lsr                         ;Y == colgroup
  tay
  lda BrickRAMTableLo,Y
  sta PtrTemp
  lda #0                      ;zero page
  sta PtrTemp+1
  ldy Temp+2                  ;load row
  lda (PtrTemp),Y             ;get brick RAM group
  and Temp+3                  ;use mask to isolate brick at row,col
  beq NoBrickExists

 ;--brick exists - so, destroy if possible and initiate pill, else just return
  lda Level0L,Y               ;Y==row
  sta Temp+4
  lda Level0LC,Y
  sta Temp+5
  lda Level0RC,Y
  sta Temp+6
  lda Level0R,Y
  sta Temp+7
  lda Temp+1                  ;load column
  lsr
  lsr
  tay                         ;Y == colgroup
  lda Temp+4,Y                ;get brick group
  and Temp+3                  ;isolate brick with mask in Temp+3

 ;--now see if it is indestructible or not
  sta Temp+4                  ;save isolated brick
  lda #%01010101
  and Temp+3                  ;and with mask
  cmp Temp+4  
  beq IndestructibleBrick
 ;--else, brick exists and can be destroyed
  lda Temp+3          ;get mask and invert it
  eor #$FF
  sta Temp+3          ;save inverted mask
  ldy Temp+2          ;load row
  lda (PtrTemp),Y     ;get brick RAM variable
  and Temp+3          ;clear brick
  sta (PtrTemp),Y  
 ;--brick cleared; drop pill if appropriate
;   jsr InitiatePillSubroutine

IndestructibleBrick
  sec
  rts
NoBrickExists
  clc
  rts

Any and all improvements/suggestions are welcome!

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But, with the larger balls, I then had four positions to check: each corner of the ball needed checking (well, I suppose a maximum of three corners needed checking) to see if it is touching a brick.

 

I'm not sure if this helps, but there seems to be a neat deflection routine on this page. It appears to work by checking which edge of the brick is closest to the center of the ball and then deflecting accordingly. I'm not sure how this would work on the Atari, but it seems to be simpler than your approach.

 

Chris

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But, with the larger balls, I then had four positions to check: each corner of the ball needed checking (well, I suppose a maximum of three corners needed checking) to see if it is touching a brick.

 

I'm not sure if this helps, but there seems to be a neat deflection routine on this page. It appears to work by checking which edge of the brick is closest to the center of the ball and then deflecting accordingly. I'm not sure how this would work on the Atari, but it seems to be simpler than your approach.

 

Chris

Thanks for the link. I'm not sure that will help directly, but it always helps to look at things from a different perspective. :)

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Hi there!

 

Any and all improvements/suggestions are welcome!

 

Just to make that clear, is the code already working, but just too slow? I mean are you asking for a speedup or a solution? :)

 

Greetings,

Manuel

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Any and all improvements/suggestions are welcome!

 

Just to make that clear, is the code already working, but just too slow? I mean are you asking for a speedup or a solution? :)

Well...;)

 

If you run the demo binary I attached, you'll see that collision detection is completely screwy. Sometimes it doesn't register a collision that it should register, the ball often bounces the wrong direction, etc.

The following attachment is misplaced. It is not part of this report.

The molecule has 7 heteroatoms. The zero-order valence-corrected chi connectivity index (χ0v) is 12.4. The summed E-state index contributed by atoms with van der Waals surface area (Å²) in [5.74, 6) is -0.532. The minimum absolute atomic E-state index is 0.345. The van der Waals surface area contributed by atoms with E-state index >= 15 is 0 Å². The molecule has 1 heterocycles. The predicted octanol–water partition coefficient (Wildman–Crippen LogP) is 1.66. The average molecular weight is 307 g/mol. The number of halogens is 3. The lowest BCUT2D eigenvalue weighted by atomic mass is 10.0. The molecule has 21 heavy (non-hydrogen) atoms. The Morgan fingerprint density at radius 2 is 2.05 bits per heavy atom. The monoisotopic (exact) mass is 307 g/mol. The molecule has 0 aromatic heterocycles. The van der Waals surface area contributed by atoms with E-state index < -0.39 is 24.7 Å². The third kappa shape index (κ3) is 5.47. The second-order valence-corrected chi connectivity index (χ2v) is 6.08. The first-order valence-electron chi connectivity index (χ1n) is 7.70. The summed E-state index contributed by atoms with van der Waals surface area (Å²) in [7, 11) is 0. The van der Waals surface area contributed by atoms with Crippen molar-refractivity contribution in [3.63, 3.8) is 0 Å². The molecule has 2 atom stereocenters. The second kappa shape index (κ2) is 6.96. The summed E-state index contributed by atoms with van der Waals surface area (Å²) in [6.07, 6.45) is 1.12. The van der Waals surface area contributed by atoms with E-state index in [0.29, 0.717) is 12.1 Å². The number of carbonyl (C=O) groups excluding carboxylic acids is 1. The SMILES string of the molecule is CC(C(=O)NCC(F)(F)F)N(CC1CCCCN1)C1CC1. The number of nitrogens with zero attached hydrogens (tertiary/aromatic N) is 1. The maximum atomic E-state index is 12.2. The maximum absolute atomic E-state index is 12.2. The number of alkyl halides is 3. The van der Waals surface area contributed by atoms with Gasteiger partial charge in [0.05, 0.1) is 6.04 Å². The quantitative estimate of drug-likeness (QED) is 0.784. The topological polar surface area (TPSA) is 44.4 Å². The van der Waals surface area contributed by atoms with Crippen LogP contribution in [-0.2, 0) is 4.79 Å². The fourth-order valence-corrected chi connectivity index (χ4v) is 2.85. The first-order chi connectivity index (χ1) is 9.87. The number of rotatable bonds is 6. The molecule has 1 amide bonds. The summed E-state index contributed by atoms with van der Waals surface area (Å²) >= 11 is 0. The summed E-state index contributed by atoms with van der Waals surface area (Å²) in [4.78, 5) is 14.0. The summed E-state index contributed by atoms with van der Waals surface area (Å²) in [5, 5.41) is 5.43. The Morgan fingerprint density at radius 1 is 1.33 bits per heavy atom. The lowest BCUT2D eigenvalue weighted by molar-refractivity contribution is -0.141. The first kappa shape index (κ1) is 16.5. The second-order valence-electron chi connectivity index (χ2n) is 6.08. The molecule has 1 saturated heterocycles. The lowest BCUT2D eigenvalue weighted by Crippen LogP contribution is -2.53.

I'm not sure exactly what is wrong with the detection...it might be the code I posted or it might be something else entirely! ;)

 

I *think* this code should work correctly, just reading through it yesterday I didn't see any problems, and I went through it very carefully in July and couldn't find the problem(s) in this routine then, either.

 

So, mostly, a speedup ;) Though if you see anything that looks goofy, let me know!

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Hi there!

 

Ok, so I'll start with looking through this. Let's star with this part:

 

BallToBrickPointCheckSubroutine
 ;--first, change X,Y coords into row and column
  lda Temp+2          ;Y value
  sec
  sbc #26
  lsr
  lsr
  lsr                ;divide by 8
  sta Temp+2          ;save row

 ;---now, find column
  lda Temp+1          ;X Value
  sec
  sbc #17
  lsr
  lsr
  lsr                ;divide by 8
  sta Temp+1          ;save column

 

So, I understand that you call this 4 times, with Temp+1 and Temp+2 varying by one, a random example being:

 

50 / 60

50 / 61

51 / 60

51 / 61

 

Yes?

 

And, if I get that as well, your blocks are 8 scanlines tall and 2PF pixels wide?

 

And the two magic numbers are just two offsets until your block area starts?

 

Well, my first suggestion would be making the ball joystick controled and highlight hit situations with different colors, just to make sure that the magic numbers match precisely as intended :)

 

A next assumtion I have to make, is that it is impossible for the ball to move straight vertical or horizontal? I'm thinking along the lines, that you probably only need to run your checking code twice:

 

If this is the ball:

 

12

34

 

For 0-30° you check 24

For 30-60° you check 14

For 60-90° you check 12

 

Next idea. There's some redundancy in this:

 

50 / 60

50 / 61

51 / 60

51 / 61

 

as you run the dividing code 8 times instead of 4.

 

Final idea for today: Have a look at Lee Fastenaus Reflex code ;)

 

Greetings,

Manuel

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I like this project, but I just can't seem to muster up a lot of enthusiasm for it right now. Of all my tentative projects, it is and would be by far the most popular. So I dunno.

 

As previously noted, this is a project that I would really like to see completed as I have fond memories of playing it on the ST. Perhaps you are wanting to produce something more original, or it doesn't seem like enough of a challege?

 

Chris